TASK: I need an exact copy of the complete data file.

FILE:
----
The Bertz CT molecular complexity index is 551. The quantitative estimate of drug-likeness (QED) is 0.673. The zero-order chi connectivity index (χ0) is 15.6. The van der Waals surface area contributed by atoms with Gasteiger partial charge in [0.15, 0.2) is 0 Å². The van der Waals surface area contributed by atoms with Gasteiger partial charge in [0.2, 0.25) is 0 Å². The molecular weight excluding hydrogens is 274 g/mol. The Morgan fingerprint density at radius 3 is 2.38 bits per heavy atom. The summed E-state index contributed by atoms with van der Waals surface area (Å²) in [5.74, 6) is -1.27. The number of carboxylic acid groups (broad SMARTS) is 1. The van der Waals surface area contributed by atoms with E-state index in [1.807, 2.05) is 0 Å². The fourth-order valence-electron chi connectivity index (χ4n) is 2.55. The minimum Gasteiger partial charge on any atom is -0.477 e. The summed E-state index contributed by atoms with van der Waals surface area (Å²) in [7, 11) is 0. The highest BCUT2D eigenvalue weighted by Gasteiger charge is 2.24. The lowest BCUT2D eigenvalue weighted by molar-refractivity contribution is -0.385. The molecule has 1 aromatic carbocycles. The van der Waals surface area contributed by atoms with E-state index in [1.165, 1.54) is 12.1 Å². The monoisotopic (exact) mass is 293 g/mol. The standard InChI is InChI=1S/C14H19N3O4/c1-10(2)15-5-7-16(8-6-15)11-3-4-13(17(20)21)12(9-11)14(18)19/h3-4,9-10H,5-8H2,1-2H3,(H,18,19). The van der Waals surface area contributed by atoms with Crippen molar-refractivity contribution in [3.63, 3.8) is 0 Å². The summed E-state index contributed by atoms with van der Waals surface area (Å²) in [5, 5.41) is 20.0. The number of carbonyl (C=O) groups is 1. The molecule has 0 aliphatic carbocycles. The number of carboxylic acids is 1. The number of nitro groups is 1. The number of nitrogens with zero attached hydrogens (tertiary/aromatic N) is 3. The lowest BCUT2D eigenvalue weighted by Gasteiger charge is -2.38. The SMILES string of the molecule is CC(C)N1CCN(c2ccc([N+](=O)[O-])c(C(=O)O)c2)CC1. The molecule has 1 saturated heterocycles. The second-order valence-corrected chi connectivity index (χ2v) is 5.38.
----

The Bertz CT molecular complexity index is 551. The quantitative estimate of drug-likeness (QED) is 0.673. The zero-order chi connectivity index (χ0) is 15.6. The van der Waals surface area contributed by atoms with Gasteiger partial charge in [0.15, 0.2) is 0 Å². The van der Waals surface area contributed by atoms with Gasteiger partial charge in [0.2, 0.25) is 0 Å². The molecular weight excluding hydrogens is 274 g/mol. The Morgan fingerprint density at radius 3 is 2.38 bits per heavy atom. The summed E-state index contributed by atoms with van der Waals surface area (Å²) in [5.74, 6) is -1.27. The number of carboxylic acid groups (broad SMARTS) is 1. The van der Waals surface area contributed by atoms with E-state index in [1.807, 2.05) is 0 Å². The fourth-order valence-electron chi connectivity index (χ4n) is 2.55. The minimum Gasteiger partial charge on any atom is -0.477 e. The summed E-state index contributed by atoms with van der Waals surface area (Å²) in [7, 11) is 0. The highest BCUT2D eigenvalue weighted by Gasteiger charge is 2.24. The lowest BCUT2D eigenvalue weighted by molar-refractivity contribution is -0.385. The molecule has 1 aromatic carbocycles. The van der Waals surface area contributed by atoms with E-state index in [1.165, 1.54) is 12.1 Å². The monoisotopic (exact) mass is 293 g/mol. The standard InChI is InChI=1S/C14H19N3O4/c1-10(2)15-5-7-16(8-6-15)11-3-4-13(17(20)21)12(9-11)14(18)19/h3-4,9-10H,5-8H2,1-2H3,(H,18,19). The van der Waals surface area contributed by atoms with Crippen molar-refractivity contribution in [3.63, 3.8) is 0 Å². The summed E-state index contributed by atoms with van der Waals surface area (Å²) in [5, 5.41) is 20.0. The number of carbonyl (C=O) groups is 1. The molecule has 0 aliphatic carbocycles. The number of carboxylic acids is 1. The number of nitro groups is 1. The number of nitrogens with zero attached hydrogens (tertiary/aromatic N) is 3. The lowest BCUT2D eigenvalue weighted by Gasteiger charge is -2.38. The SMILES string of the molecule is CC(C)N1CCN(c2ccc([N+](=O)[O-])c(C(=O)O)c2)CC1. The molecule has 1 saturated heterocycles. The second-order valence-corrected chi connectivity index (χ2v) is 5.38.